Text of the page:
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The Fukushima nuclear disaster made the world take a second look at the safety of nuclear energy and many countries halted construction and plans to build nuclear reactors. Japan shut down all but two of its 50 nuclear reactors after Fukushima. As a result of this, uranium prices have been on a steady free fall since the Fukushima disaster in March 2011. However, this initial knee jerk reaction is starting to fade and there are a number of strong catalyst on the horizon for uranium producers.

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Short-Term Catalyst:

End of Megatons to Megawatts

In 1993, the United States signed an agreement with Russia called Megatons to Megawatts. The agreement was a 20-year program where Russia down-blended the equivalent of 20,000 nuclear warheads to produce more than 14,000 metric tons of low-enriched uranium. This uranium supplied the United States with nearly half of its nuclear generated energy over the past two decades, which is almost 10% of the country's total electric needs. The final shipment from this program arrived in Baltimore on December 10, 2013, marking the end of the agreement. To make up for the end of this supply of uranium coming to the US, USEC (USU) signed a 10-year agreement with Russia's Techsnabexport (TENEX) to provide USEC with Russian enriched uranium. However, this agreement will only supply half of the uranium previously supplied under the Megatons to Megawatts program and won't reach that level until 2015. This new agreement won't come from down-blending nuclear warheads, but rather from Russia's commercial enrichment activities. In 2013, US nuclear plants required 19,622 metric tons of uranium. Taking into account the end of Megatons to Megawatts and the new agreement between USEC and TENEX, there will have to be 4,000-5,000 metric tons of uranium coming from new sources in 2014 and beyond.

Japan restarting reactors:

In July 2013, Prime Minister Shinzo Abe's Liberal Democratic Party LDP won majority control of the Upper House in Japan. The LDP is known for its pro-nuclear platform and the Prime Minister has been a vocal advocate of restarting Japan's closed nuclear power plants. Japan has been spending billions of dollars importing oil, LNG and coal to make up for Japan's electric demands in the absence of nuclear energy, which accounts for one-third of Japan's energy. On July 8, 2013, four nuclear plant operators applied for safety inspections for 10 reactors. This was the first step under Japan's new Nuclear Regulation Authority to restart reactors. Even Tepco (owner and operator of the Fukushima plant) has been granted approval from a once reluctant local governor to seek approval for restarts of the largest nuclear reactors in the world, Kashiwazaki-Kariwa.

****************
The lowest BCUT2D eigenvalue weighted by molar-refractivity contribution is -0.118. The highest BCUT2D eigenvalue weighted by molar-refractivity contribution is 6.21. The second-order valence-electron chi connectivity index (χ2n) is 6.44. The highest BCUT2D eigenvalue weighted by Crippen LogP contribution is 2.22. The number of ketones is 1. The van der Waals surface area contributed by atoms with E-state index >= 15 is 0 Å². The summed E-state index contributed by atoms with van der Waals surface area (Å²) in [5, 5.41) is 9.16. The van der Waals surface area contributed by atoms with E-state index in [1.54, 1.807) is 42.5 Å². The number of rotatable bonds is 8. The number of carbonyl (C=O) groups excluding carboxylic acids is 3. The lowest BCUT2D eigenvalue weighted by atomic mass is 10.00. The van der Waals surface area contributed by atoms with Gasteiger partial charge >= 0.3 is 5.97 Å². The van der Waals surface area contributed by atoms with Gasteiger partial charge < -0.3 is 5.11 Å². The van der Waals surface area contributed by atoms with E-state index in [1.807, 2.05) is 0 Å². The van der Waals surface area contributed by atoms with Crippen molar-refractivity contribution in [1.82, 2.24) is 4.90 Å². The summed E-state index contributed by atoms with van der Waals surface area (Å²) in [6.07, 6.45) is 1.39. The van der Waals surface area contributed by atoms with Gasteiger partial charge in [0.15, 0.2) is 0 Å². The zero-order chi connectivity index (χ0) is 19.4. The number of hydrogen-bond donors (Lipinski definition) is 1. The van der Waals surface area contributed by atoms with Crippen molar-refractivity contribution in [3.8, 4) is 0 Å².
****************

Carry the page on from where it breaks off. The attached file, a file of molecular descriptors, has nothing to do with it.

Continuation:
Going through the lengthy new safety procedures and regulations have been slow to say the least. To restart these nuclear reactors, a huge safety checklist must be completed that can take up to six months to complete and at current levels, inspectors can only review 3-4 reactors at a time. Analysts initially estimated nuclear reactors would start going back online by the end of 2013 or mid-2014. Now the consensus is for the first group of reactors to resume operation between spring and summer of 2014.

Long-Term Catalyst:

New Reactor Construction

There are currently 60 nuclear reactors under construction in 13 different countries. Most notably China has 30, Russia has 10 and India has 6 under active construction. Even the United States is building its first nuclear reactor in over 30 years. Most recently a nuclear plant near Omaha, Nebraska, was allowed to reopen after being closed since April 2011 due to flooding and safety concerns. Below is a list of reactors expected to go online in 2014 alone.

2014

Russia, Rosenergoatom

Novovoronezh II-1

2014

Russia, Rosenergoatom

Rostov 3

2014

Slovakia, SE

Mochovce 3

2014

Slovakia, SE

Mochovce 4

2014

Taiwan Power

Lungmen 1

2014

China, CNNC

Sanmen 1

2014

China, CPI

Haiyang 1

2014

China, CGNPC

Ningde 3

2014

China, CGNPC

Hongyanhe 3

2014

China, CGNPC

Yangjiang 2

2014

China, CGNPC

Taishan 2

2014

China, CNNC

Fangjiashan 2

2014

China, CNNC

Fuqing 2

2014

Korea, KHNP

Shin-Kori 4

2014

India, Bhavini

Kalpakkam

2014